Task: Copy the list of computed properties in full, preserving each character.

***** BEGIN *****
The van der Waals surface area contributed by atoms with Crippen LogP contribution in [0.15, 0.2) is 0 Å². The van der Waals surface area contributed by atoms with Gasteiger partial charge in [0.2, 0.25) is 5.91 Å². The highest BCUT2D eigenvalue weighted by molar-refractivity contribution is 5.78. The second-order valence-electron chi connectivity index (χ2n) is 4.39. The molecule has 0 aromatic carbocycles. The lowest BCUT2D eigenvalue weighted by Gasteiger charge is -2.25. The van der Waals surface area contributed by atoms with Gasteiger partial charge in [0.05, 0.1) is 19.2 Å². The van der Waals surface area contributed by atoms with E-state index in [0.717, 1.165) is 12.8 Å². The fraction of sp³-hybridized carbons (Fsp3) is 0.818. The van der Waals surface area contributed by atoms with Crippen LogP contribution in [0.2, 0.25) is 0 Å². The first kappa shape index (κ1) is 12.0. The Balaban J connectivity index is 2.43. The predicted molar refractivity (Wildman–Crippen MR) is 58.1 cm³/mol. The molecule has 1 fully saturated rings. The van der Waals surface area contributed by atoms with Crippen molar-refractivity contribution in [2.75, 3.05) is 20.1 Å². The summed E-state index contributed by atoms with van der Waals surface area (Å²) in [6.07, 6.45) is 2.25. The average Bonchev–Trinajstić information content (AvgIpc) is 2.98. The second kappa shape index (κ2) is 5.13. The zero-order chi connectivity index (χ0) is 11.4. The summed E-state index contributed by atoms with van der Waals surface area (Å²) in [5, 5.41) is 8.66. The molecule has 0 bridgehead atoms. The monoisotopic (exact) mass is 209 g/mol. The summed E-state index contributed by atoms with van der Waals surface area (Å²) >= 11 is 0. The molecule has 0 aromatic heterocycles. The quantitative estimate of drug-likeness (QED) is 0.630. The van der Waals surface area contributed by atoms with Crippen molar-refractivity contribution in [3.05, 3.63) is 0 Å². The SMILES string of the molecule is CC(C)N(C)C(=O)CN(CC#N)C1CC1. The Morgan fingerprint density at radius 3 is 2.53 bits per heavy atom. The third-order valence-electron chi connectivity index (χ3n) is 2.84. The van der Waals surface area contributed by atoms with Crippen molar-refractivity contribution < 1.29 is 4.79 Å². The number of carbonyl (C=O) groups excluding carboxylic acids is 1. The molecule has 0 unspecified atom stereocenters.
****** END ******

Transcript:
The van der Waals surface area contributed by atoms with Crippen LogP contribution in [0.15, 0.2) is 0 Å². The van der Waals surface area contributed by atoms with Gasteiger partial charge in [0.2, 0.25) is 5.91 Å². The highest BCUT2D eigenvalue weighted by molar-refractivity contribution is 5.78. The second-order valence-electron chi connectivity index (χ2n) is 4.39. The molecule has 0 aromatic carbocycles. The lowest BCUT2D eigenvalue weighted by Gasteiger charge is -2.25. The van der Waals surface area contributed by atoms with Gasteiger partial charge in [0.05, 0.1) is 19.2 Å². The van der Waals surface area contributed by atoms with E-state index in [0.717, 1.165) is 12.8 Å². The fraction of sp³-hybridized carbons (Fsp3) is 0.818. The van der Waals surface area contributed by atoms with Crippen LogP contribution in [0.2, 0.25) is 0 Å². The first kappa shape index (κ1) is 12.0. The Balaban J connectivity index is 2.43. The predicted molar refractivity (Wildman–Crippen MR) is 58.1 cm³/mol. The molecule has 1 fully saturated rings. The van der Waals surface area contributed by atoms with Crippen molar-refractivity contribution in [2.75, 3.05) is 20.1 Å². The summed E-state index contributed by atoms with van der Waals surface area (Å²) in [6.07, 6.45) is 2.25. The average Bonchev–Trinajstić information content (AvgIpc) is 2.98. The second kappa shape index (κ2) is 5.13. The zero-order chi connectivity index (χ0) is 11.4. The summed E-state index contributed by atoms with van der Waals surface area (Å²) in [5, 5.41) is 8.66. The molecule has 0 bridgehead atoms. The monoisotopic (exact) mass is 209 g/mol. The summed E-state index contributed by atoms with van der Waals surface area (Å²) >= 11 is 0. The molecule has 0 aromatic heterocycles. The quantitative estimate of drug-likeness (QED) is 0.630. The van der Waals surface area contributed by atoms with Crippen molar-refractivity contribution in [3.05, 3.63) is 0 Å². The SMILES string of the molecule is CC(C)N(C)C(=O)CN(CC#N)C1CC1. The Morgan fingerprint density at radius 3 is 2.53 bits per heavy atom. The third-order valence-electron chi connectivity index (χ3n) is 2.84. The van der Waals surface area contributed by atoms with Crippen molar-refractivity contribution < 1.29 is 4.79 Å². The number of carbonyl (C=O) groups excluding carboxylic acids is 1. The molecule has 0 unspecified atom stereocenters.